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NORTH AMERICAN REVIEW.
Art. I.--Fidler's Observations on the United States. Observations on Professions, Literature, Manners and Emi
gration in the United States and Canada, made during a Residence in 1832, by the Rev. Isaac Fidler, for a short time Missionary of Thornhill on Yonge Street, near
York, Upper Canada. New York. 1833. This is another precious specimen of the class of books with which John Bull is now regularly humbugged three or four times a year, under the name of observations on the state of society, manners and literature in the United States. There is one important omission in the titles of these works, which renders them in fact a complete fraud upon the public. If they were called, as they ought to be, observations on the state of society, manners, and literature in the taverns, steamboats and stage-coaches of the United States, honest John would know what he was buying, and whether he was likely to get his money's worth. The very names of the persons who indite these burlesque itineraries are, in general, such as to prepare the reader pretty well for the ridicule with which they are regularly blasted, as soon as they appear. The last in the series was by Mrs. Trollope, and the one before us is by the Rev. Isaac Fidler. The worthy divine himself does not seem to be particularly delighted with his family cognomen,' as he learnedly calls it. He tells us, in his own inimita
VOL. XXXVII.-NO. 81.
ble style, “I never loved my musical name, and the next time 1 voyage to the States I may choose to have it altered.' The manner in which he supposes that this alteration is to be accomplished, will give a good idea of the correctness of his information respecting the political and legal institutions of the country.
'I was told, that a person in the States, who is dissatisfied with his surname,' (Christian names cannot it seems be altered) can easily have it changed to another more suitable to his taste and inclination. It was a subject of discussion sometimes, and the information I obtained was this, that a person, on taking up his citizenship, needs only go to a particular office appropriated to this purpose, and having selected another appellation, get it registered as his family cognomen, whereby he and his children may be designated afterwards. This, if true,' (there is much virtue in this if) must render the genealogies of families extremely difficult to trace : yet I must confess that it is very accommodating to persons of dubious character, to whom a change of surname must be a great consideration.'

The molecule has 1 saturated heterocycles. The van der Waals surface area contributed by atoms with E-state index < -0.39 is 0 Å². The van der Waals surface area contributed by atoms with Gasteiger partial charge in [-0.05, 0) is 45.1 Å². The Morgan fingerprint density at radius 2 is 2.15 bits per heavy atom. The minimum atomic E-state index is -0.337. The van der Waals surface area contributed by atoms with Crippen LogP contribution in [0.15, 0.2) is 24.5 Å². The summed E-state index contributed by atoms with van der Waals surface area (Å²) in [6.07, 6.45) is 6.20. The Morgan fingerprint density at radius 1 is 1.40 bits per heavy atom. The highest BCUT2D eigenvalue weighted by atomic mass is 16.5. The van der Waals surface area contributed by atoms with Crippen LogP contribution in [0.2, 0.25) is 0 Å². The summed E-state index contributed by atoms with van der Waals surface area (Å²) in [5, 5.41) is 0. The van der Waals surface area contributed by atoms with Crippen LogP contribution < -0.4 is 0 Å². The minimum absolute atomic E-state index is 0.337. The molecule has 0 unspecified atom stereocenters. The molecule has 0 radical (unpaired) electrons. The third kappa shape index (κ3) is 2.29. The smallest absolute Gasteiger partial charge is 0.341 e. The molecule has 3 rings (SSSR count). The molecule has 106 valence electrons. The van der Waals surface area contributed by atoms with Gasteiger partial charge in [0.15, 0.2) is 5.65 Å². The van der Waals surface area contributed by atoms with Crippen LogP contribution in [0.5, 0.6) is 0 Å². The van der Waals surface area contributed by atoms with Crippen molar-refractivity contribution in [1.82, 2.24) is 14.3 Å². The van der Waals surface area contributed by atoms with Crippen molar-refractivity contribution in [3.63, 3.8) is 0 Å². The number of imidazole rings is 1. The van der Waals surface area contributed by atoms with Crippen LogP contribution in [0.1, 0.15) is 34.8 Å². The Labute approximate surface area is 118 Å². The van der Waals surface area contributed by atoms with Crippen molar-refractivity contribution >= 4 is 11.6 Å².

It is pretty plain that the Rev. Mr. Fidler was hoaxed in regard to this matter, and we incline to think that this was an accident which happened to him not unfrequently during his voyage to the States. His immediate friends must in fact have taken strange liberties with him in this way, as appears from the following anecdote, which he gives upon the authority of “a divine of eminence.'
•The clergy of America are prohibited by an act of the legislature from sitting in the Chamber of Representatives. This was not always the case, but was brought about after the following manner. One of the members of Congress, a clergyman, was very desirous that some permanent provision should
be made for the Episcopal Church, and was urgent with a friend of his, a member also, to use his endeavors to accomplish it. This friend, probably annoyed by frequent solicitations, and being, as Americans in general are represented, a summer's day friend,' (an evident improvement upon Gray's summer friend)
promised (upon) his word of honor that he would do something for the church. Accordingly he mentioned this circumstance in Congress on the first opportunity, and, relating his promise, moved that no clergyman should thenceforth sit in that House. The motion was carried by a vast majority, and cler